By Brian Lafferty
May 28, 2012 (San Diego) – In November of 2007, Dad called me. He informed me that he put our Rancho Peñasquitos house of twenty years on the market. I was surprised because it was so abrupt, but I understood that it was time for my parents to move on.
My family and I moved to Rancho Peñasquitos from Tierra Santa in 1987, when I was almost two. At the time, Peñasquitos (hereafter referred to as PQ) was a burgeoning, rapidly growing and developing suburb. It’s the archetypal bedroom community: the parents commute outside the community to go to work while the kids go to school.
The house was sold – keep in mind that this was months before the housing crisis – and my parents moved to a new neighborhood in Escondido. It was a one-story house located at the end of a cul-de-sac, which was appealing; as a kid I always wanted to live in a cul-de-sac.
The neighbors were as friendly as any. My next-door neighbor had a black Labrador Retriever named Molly – who I nicknamed Ferocious Beast because she was playfully rambunctious and quite the “licker” as a puppy – and a grayish Tabby named Maddie. I frequented his house to watch Padre games because my parents didn’t have Cox, which at the time had the exclusive broadcast rights. Across the street were two older ladies who owned three cats with wildly differing personalities. Most evenings I watched TV with them and gave their cats attention.
There was a major drawback, and for the first year we lived in Escondido, I wouldn’t let my parents hear the end of it. Our house was located far away north from family and friends. It took thirty minutes to get to our home from PQ. This would be a major sticking point with friends, especially when I didn’t have a driver’s license. Even when I acquired one two years ago, it still made planning hangouts difficult, not to mention the cost of gas.
The distance left me feeling isolated. I missed out on many get-togethers, parties, and hangouts. I remember one time a great family friend got married in 2010. A few months later the reception was held at her parents’ house. It was an open house, in which people came and went as they pleased. We waited until Dad came home from work, and we arrived near the tail end of it.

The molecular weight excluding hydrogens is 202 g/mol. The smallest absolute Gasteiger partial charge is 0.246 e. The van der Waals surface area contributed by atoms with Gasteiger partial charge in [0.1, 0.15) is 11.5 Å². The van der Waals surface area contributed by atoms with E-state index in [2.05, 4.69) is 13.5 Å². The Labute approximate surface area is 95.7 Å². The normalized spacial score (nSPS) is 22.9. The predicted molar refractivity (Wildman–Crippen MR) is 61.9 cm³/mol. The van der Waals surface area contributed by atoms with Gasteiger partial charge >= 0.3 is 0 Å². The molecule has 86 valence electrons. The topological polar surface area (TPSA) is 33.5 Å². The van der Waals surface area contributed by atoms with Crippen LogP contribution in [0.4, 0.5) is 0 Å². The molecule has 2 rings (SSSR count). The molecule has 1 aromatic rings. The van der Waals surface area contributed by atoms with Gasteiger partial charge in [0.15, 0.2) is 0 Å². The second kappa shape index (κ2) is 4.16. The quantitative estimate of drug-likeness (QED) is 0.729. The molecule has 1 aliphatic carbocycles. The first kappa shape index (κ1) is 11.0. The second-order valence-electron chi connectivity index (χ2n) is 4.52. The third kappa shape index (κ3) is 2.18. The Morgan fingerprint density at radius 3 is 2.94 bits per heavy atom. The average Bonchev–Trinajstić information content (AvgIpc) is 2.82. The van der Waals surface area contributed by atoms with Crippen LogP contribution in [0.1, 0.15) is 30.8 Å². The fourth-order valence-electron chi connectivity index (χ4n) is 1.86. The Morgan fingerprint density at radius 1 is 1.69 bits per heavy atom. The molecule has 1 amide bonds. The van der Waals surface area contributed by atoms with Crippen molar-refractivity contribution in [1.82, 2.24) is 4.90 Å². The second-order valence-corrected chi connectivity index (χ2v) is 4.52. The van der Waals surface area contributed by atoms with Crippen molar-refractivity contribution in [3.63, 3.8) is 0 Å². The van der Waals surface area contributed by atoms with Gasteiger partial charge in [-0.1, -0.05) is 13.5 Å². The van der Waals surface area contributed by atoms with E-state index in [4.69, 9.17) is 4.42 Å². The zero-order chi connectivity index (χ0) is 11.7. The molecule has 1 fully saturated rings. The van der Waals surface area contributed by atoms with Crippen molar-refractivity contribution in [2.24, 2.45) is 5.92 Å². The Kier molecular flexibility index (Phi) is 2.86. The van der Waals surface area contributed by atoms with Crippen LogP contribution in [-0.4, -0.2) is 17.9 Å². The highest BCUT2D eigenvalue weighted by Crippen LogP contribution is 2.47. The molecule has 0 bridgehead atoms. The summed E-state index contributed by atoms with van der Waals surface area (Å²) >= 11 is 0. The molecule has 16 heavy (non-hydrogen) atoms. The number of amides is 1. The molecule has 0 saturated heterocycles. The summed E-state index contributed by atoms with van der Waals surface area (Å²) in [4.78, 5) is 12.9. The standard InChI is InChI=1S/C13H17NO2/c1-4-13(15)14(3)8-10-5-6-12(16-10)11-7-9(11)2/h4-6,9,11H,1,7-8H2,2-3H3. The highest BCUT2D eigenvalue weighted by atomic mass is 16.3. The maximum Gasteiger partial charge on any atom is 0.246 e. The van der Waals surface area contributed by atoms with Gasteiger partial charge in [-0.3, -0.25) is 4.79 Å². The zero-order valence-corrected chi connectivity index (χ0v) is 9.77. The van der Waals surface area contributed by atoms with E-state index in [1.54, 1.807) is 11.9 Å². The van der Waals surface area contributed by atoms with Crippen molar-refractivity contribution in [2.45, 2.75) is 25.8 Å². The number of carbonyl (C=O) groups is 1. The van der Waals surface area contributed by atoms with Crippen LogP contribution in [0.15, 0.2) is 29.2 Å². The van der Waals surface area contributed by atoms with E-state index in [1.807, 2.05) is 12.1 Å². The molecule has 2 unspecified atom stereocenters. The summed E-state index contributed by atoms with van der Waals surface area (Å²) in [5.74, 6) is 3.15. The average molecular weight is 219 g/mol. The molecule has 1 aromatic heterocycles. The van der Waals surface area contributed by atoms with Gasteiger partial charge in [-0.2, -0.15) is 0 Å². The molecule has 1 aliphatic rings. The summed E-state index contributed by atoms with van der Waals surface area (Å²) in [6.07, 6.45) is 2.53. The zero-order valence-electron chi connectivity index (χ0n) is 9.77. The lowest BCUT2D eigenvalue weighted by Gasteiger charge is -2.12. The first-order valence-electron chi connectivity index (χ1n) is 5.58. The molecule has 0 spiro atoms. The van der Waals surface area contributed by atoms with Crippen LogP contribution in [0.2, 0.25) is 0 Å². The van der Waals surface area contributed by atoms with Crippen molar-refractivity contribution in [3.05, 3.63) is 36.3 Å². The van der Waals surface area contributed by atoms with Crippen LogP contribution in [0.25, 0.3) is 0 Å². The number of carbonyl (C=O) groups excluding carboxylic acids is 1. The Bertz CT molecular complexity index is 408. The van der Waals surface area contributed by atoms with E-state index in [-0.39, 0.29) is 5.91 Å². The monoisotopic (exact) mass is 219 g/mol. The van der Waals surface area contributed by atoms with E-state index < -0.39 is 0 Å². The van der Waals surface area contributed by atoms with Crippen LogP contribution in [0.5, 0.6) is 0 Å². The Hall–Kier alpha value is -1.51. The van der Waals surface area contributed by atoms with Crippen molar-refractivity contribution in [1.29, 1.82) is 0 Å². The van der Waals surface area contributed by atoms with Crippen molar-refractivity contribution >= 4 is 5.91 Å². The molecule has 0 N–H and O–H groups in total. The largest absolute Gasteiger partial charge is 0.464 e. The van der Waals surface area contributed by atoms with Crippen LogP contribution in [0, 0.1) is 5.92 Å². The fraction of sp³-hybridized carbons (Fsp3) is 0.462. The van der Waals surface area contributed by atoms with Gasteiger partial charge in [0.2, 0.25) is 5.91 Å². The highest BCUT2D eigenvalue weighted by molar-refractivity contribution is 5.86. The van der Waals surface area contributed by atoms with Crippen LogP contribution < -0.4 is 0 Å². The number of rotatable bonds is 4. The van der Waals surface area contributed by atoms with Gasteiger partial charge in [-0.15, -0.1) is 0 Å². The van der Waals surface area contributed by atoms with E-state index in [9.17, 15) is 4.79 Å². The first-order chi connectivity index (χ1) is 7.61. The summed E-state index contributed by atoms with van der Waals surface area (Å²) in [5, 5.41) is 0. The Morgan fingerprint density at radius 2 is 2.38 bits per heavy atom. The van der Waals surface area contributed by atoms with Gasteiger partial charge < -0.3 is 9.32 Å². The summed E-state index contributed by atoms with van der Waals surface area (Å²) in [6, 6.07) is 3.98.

I was disappointed that I didn’t know about it until Mom told me that day. I wish I could have been there earlier. In retrospect, however, the worst part of it was that awkward feeling I had trying to converse with people I hadn’t been able to see or talk to a lot since we moved.
Look, I know what you may be thinking. I was living in my parents’ house rent-free. It was their choice where to move. If I wanted to move closer to friends, I should have gotten a job and moved out. Rather than griping, I should have done something.
Unfortunately, I happened to graduate during the Great Recession. Add Autism and little prior work experience to the mix, and it’s like climbing Mount Everest. I tried getting a job in the entertainment industry, but Escondido was too far away from Hollywood, and I concluded that the entertainment industry wasn’t for me. I acquired paralegal certification, but it’s a challenge trying to get legal experience. It’s a catch-22: it’s difficult to acquire legal experience when law firms will only hire people with at least a year of it.